"The Fraunhofer Institute for Solar Energy Systems ISE, Soitec, CEA-Leti and the Helmholtz Center Berlin have jointly announced that they have achieved a new world record for the conversion of sunlight into electricity using a new solar cell structure with four solar subcells. Surpassing competition after only over three years of research, and entering the roadmap at world class level, a new record efficiency of 44.7% was measured at a concentration of 297 suns. This indicates that 44.7% of the solar spectrum's energy, from ultraviolet through to the infrared, is converted into electrical energy. This is a major step towards reducing further the costs of solar electricity and continues to pave the way to the 50% efficiency roadmap".
"These solar cells are used in concentrator photovoltaics (CPV), a technology which achieves more than twice the efficiency of conventional PV power plants in sun-rich locations. The terrestrial use of so-called III-V multi-junction solar cells, which originally came from space technology, has prevailed to realize highest efficiencies for the conversion of sunlight to electricity. In this multi-junction solar cell, several cells made out of different III-V semiconductor materials are stacked on top of each other. The single subcells absorb different wavelength ranges of the solar spectrum".
A Closer Look at the Numebrs
Let us now try to validate the numbers given above.
Power is the product of voltage and current.
This is the power produced by 5.20mm2 of solar cell.
1mm2 of solar cell would produce 0.1331Watts.
1m2 of solar cell would produce 133.1kW of solar energy.
This is the power generated due to 297.3 suns.
A single sun would produce 133.1kW/297.3=447.67Watts of power.
This gives us an efficiency of 447.67/1000=0.4477=44.77%.
It is a common misconception that higher the temperature higher is the output of the solar cell. This is not true as the efficiency of a solar cell decreases with increase in temperature and lower efficiency results in lower output power. So in fact a bright sunny day, with sun rays perpendicular to the solar panel and a cool weather is the ideal combination for higher performance of a solar panel.
Let us now look at this in a bit more detail. There are two basic reasons for decrease in efficiency due to increase in temperature. One is the decrease in the band gap energy (Eg) and the other is the decrease in open circuit voltage (Voc) with increase in temperature. The relationship between band gap energy and and temperature is quite straightforward and is given as.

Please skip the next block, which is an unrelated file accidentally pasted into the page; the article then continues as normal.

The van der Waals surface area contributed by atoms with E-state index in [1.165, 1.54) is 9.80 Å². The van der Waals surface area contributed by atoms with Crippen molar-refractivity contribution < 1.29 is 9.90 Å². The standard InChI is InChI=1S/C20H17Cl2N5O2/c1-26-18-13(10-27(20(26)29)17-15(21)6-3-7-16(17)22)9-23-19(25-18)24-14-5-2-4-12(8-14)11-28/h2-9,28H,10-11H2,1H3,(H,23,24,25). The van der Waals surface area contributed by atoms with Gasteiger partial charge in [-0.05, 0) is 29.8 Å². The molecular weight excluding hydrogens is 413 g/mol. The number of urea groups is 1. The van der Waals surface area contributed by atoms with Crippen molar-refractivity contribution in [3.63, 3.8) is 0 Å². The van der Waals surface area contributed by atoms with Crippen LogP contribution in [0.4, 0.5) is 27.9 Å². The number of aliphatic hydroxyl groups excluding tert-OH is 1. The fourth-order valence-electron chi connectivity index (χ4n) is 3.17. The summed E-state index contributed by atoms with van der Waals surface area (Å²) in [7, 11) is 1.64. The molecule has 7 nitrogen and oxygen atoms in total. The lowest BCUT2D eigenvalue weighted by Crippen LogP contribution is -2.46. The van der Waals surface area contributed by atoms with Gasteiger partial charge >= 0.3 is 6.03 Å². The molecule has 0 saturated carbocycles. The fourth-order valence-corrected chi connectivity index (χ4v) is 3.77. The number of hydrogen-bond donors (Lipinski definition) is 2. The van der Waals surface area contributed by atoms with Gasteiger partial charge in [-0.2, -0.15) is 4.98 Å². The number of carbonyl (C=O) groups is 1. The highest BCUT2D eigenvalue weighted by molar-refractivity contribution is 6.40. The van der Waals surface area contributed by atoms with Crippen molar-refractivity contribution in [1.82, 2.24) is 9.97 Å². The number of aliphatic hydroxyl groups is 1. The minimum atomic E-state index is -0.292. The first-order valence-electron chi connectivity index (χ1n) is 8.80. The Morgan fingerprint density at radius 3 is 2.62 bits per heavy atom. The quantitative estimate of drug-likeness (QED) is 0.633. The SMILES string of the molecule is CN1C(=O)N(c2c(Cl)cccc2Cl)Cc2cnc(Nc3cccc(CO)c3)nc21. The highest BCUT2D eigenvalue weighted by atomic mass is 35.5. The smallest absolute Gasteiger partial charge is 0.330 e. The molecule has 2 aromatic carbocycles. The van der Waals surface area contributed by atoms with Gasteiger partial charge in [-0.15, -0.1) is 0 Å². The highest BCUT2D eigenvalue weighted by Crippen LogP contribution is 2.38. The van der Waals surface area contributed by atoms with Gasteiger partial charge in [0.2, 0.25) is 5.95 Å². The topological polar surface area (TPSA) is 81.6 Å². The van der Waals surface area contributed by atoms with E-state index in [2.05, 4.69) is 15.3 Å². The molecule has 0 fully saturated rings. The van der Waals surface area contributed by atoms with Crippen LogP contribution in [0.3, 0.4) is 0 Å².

One might argue that the decrease in band gap would allow for more carriers to be transferred to the conduction band and yield a higher output power. However this is not true as the output power is the product of current and voltage and a lower voltage would reduce the power. In fact there is an ideal range of band gap which produces the maximum energy. Going too high or too low would not yield the optimum results.
Next we turn out attention to the open circuit voltage Voc. The relationship between temperature and open circuit voltage is not that straightforward. At first it might seem the open circuit voltage increases with increase in temperature as shown in the expression below.
But in reality this is not the case. Increase in temperature results in increase in intrinsic carrier concentration ni which in turn results in higher reverse bias saturation current Js. There is a squared relationship here so increase in intrinsic carrier concentration would cause a very large increase in reverse bias saturation current. And as is evident from the above formula this causes a decrease in open circuit voltage. This is also shown in the figure below.
So to conclude a bright sunny morning in winter might not be the worst time to produce some solar energy (provided you have got your solar panel tilt right 🙂 ).